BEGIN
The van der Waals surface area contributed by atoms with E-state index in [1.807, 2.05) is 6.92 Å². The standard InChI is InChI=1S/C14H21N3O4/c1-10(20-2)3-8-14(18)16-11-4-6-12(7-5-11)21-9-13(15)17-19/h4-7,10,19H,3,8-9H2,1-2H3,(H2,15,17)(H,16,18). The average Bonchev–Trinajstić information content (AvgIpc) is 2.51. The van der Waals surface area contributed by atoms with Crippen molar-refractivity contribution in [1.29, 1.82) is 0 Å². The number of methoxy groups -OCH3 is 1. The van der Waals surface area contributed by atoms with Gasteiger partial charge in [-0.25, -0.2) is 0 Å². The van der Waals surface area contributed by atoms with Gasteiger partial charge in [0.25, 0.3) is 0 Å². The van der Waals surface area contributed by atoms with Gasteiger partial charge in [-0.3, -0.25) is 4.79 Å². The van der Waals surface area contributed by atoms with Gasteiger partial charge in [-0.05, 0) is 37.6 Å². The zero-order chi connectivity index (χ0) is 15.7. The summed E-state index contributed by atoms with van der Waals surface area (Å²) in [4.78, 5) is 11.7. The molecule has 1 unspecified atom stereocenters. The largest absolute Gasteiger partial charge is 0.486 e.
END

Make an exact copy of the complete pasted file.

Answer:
The van der Waals surface area contributed by atoms with E-state index in [1.807, 2.05) is 6.92 Å². The standard InChI is InChI=1S/C14H21N3O4/c1-10(20-2)3-8-14(18)16-11-4-6-12(7-5-11)21-9-13(15)17-19/h4-7,10,19H,3,8-9H2,1-2H3,(H2,15,17)(H,16,18). The average Bonchev–Trinajstić information content (AvgIpc) is 2.51. The van der Waals surface area contributed by atoms with Crippen molar-refractivity contribution in [1.29, 1.82) is 0 Å². The number of methoxy groups -OCH3 is 1. The van der Waals surface area contributed by atoms with Gasteiger partial charge in [-0.25, -0.2) is 0 Å². The van der Waals surface area contributed by atoms with Gasteiger partial charge in [0.25, 0.3) is 0 Å². The van der Waals surface area contributed by atoms with Gasteiger partial charge in [-0.3, -0.25) is 4.79 Å². The van der Waals surface area contributed by atoms with Gasteiger partial charge in [-0.05, 0) is 37.6 Å². The zero-order chi connectivity index (χ0) is 15.7. The summed E-state index contributed by atoms with van der Waals surface area (Å²) in [4.78, 5) is 11.7. The molecule has 1 unspecified atom stereocenters. The largest absolute Gasteiger partial charge is 0.486 e.